A straight skirt for a pear.

Okay, so here I am, trying to go against all the image consultants.

I have been told, via books and blogs and TV, that as a pear shaped woman, I should steer clear of straight fitted skirts. I do that, but then again, sometimes I wear shop bought straight skirts, and sometimes it fits me ( maybe 1 in every 50  I try on). You would think that making one for myself that fit would be easy right? I thought so too, and ended up here

Why can it not look as smooth as it does on the model. True I know that my hips are all over the place, but still…..I cut a size 14 at the waist, and graded out to a size 18 at the hips.
The result of that little pattern play left me with excess fabric between the widest point of my hips and my waist.hmm.

 I don’t think it helps that my bum is quite big (thanks mom).

 and I don’t know what is going on with my stomach ( thanks Noah).

Oh well, I suppose I have to do more muslins. Tips anyone?

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12 Comments

  1. July 22, 2012 / 12:32 pm

    Maybe you can just take the waistband off and add darts?
    That's what I'd try, anyways – just try it on on the wrong side after you've taken off the waistband and pinch out the excess fabric, mark and sew darts … but I'm hardly an expert, so not guarantee that will work 😀

  2. July 22, 2012 / 12:41 pm

    I'd go darts or making the waist band lower so the hip point is in the right place rather than too low which may be causing all that fabric to pool above?
    Oh, and for the tummy thing post baby? I recommend spanx for fitted styles! The world will never see my stomach again post Boy lol!

  3. July 22, 2012 / 2:04 pm

    Hmmm… what about finding a pattern with more seams, like whatever a princess seam dress would be called once it's a skirt! Then you could make a really well-fitting muslin by putting it on inside-out, and pinning it all to fit? I think some extra darts would probably help with the cute skrit you've got on the go, but maybe a new pattern would be easier to fit next time!

  4. July 22, 2012 / 2:06 pm

    Try Drafting your own pattern for a skirt. It's quite easy,that way you can make sure that the fit is great. I'm pear shape and usually opt to make a waist facing rather than a band, and have it sit about 4 cm below my natural waist, as it means there's less of a difference there to accommodate in the pattern.

  5. July 22, 2012 / 4:19 pm

    I'm going to make my first attempt at a pencil skirt from the Amazing fit 2475 pattern because like everyone said I think we need more opportunities to take in the excess fabric used to cover our hips at the waist. I also agree with the lowering of the waistline.

  6. Lindsay
    July 22, 2012 / 4:43 pm

    Hi Dibs, this looks to be perhaps a grading issue, ie you've taken the smaller waist size and jumped straight upto the larger hip size, but the high hip measurement doesn't need to be as large as you have cut it. Do you have a fench curve ruler? I am pear shaped also, and when grading between sizes from waist to hip, I use this ruler to get a smooth curve between the 2 measurements.

    I'm afraid it looks like you will have to remove the waistband at the side seams and redraw the curve, taking out the excess fabric, then reattach the waistband at the sides, as you won't have altered the size of the waist. That inside out trick that twistedyarns suggested works for me when I can't get stuff to fit correctly.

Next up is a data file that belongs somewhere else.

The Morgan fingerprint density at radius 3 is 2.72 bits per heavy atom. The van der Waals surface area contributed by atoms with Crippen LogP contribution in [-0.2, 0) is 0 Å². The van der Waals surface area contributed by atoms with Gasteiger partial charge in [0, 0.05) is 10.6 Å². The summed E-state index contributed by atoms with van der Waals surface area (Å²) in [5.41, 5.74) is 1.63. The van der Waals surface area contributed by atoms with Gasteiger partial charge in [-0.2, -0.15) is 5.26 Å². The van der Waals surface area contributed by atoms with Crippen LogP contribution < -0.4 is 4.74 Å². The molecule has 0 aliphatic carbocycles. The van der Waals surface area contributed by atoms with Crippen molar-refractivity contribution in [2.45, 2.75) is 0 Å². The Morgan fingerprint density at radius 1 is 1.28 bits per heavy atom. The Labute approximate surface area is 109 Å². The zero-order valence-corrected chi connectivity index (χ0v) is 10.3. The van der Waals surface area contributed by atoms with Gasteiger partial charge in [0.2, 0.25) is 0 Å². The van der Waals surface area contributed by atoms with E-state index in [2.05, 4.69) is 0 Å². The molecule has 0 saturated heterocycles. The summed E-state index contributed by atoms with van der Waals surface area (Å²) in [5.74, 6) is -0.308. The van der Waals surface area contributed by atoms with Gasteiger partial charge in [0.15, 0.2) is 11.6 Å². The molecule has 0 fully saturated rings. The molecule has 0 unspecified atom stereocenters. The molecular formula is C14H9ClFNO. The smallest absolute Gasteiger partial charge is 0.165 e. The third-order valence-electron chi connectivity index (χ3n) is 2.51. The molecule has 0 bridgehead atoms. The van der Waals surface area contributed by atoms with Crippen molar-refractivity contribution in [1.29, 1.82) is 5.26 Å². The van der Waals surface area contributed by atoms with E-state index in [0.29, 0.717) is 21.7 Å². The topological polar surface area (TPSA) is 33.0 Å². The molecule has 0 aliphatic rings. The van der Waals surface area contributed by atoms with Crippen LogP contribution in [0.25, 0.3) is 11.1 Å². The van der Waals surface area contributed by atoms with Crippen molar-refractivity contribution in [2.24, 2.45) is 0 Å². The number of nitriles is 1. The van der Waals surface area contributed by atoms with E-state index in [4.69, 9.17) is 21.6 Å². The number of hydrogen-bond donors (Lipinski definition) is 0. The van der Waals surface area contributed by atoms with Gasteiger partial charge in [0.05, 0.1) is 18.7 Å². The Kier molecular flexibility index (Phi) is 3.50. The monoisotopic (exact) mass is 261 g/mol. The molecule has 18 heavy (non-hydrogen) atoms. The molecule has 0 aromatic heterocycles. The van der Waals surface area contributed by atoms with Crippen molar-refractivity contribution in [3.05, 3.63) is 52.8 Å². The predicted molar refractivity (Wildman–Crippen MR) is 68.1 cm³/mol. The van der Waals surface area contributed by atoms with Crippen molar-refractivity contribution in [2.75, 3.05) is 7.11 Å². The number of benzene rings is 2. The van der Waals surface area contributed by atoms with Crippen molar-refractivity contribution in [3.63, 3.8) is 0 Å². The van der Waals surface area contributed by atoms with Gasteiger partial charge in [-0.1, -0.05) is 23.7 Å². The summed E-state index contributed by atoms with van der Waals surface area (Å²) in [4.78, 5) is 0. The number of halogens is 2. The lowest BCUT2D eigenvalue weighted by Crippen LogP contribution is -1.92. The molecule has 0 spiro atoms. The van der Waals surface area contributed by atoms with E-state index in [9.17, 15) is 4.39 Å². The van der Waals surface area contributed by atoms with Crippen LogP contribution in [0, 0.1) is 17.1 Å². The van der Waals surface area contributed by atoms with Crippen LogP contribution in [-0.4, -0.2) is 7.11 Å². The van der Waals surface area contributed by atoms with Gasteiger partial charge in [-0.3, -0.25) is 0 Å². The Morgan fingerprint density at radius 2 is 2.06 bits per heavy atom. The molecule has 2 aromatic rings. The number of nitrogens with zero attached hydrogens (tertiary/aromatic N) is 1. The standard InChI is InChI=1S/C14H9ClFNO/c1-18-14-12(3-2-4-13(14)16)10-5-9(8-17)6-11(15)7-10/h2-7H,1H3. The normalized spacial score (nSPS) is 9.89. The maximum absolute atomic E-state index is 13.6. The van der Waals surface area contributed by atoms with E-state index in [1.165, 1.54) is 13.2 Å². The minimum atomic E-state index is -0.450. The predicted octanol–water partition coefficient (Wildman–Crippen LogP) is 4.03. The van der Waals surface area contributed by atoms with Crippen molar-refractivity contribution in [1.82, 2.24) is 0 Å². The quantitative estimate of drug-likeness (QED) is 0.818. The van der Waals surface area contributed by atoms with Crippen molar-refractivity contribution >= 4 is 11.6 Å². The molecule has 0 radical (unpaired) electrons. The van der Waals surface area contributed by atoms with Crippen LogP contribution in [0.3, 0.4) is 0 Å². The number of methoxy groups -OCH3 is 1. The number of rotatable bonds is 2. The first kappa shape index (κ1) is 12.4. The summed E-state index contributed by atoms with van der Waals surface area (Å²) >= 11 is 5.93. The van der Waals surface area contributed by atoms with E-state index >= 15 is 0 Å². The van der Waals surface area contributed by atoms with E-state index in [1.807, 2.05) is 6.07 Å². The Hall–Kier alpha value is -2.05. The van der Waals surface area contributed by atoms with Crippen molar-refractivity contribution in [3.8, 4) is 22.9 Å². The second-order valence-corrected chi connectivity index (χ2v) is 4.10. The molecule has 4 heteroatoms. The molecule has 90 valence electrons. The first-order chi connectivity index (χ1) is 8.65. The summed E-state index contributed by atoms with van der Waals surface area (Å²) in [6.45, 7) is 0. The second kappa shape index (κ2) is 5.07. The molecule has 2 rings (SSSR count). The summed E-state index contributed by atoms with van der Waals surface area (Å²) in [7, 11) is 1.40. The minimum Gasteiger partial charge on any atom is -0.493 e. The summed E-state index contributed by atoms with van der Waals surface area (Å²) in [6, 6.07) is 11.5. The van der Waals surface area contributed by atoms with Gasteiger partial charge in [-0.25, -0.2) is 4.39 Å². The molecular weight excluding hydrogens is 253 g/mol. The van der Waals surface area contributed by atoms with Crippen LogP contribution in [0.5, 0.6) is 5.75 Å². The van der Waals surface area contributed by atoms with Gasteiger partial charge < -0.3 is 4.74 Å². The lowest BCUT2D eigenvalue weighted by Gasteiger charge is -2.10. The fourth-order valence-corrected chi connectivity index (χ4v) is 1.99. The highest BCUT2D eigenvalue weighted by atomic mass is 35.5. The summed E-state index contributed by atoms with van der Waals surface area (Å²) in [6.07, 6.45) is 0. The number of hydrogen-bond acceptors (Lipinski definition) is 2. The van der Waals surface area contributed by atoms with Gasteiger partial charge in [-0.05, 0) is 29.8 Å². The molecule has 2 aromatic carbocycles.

Hope this works, as I love the fabric

  7. July 22, 2012 / 4:44 pm

    I rather like the sunray pleating you are doing with your fingers – you could make it fan out from one side for a spot of trendy assymmetry?
    Or how about using a stretch fabric and making a size that falls in the middle of the two sizes and darting out the excess towards the waist? I agree it would be easier without a waistband too.
    Do you have a ready-made skirt you could copy?
    Good luck!

  8. July 22, 2012 / 6:09 pm

    You are talking my language Dibs. As someone with a size 12 to 14 waist and size 18 to (cough cough) hips/thighs I can truly sympathise! My way round it is grading the top of the skirt piece a size below the hips and take out the rest of the excess with darts front and back to match up exactly with the much smaller waistband piece. Pretty much what everyone else has said. But I have to admit I love an a-line! 🙂

  9. July 22, 2012 / 6:19 pm

    I think you're onto something with the waistband– it looks like there's too much length between the waistband and the hip point, so lowering the waistband should work (and taking a horizontal tuck out of the pattern piece).

  10. Susan
    July 24, 2012 / 5:04 pm

    Hello there (hope you enjoyed Millinery today – yesterday was excellent!)
    I'd try drafting your own as my hip/waist ratio is totally not normal.
    I'd recommend 'Sew What skirts' – it's really basic, but pretty effective results.

  11. Anonymous
    July 27, 2012 / 6:50 am

    You mention that you have shop bought skirts that fit. You have probably thought of this already but, if you have any of similar construction, have you tried tracing a pattern from it? There are quite a few on-line tutorials on this. I use kitchen greaseproof paper to do it as it is cheap and easily available from a supermarket (don't use the non-stick kind) but I can only get it in 37.5 cm width so need to cellotape it together for wider patterns.
    I met you in the Goldhawk Road at the end of June when I was fabric hunting with a group and have been addicted to your blog ever since!

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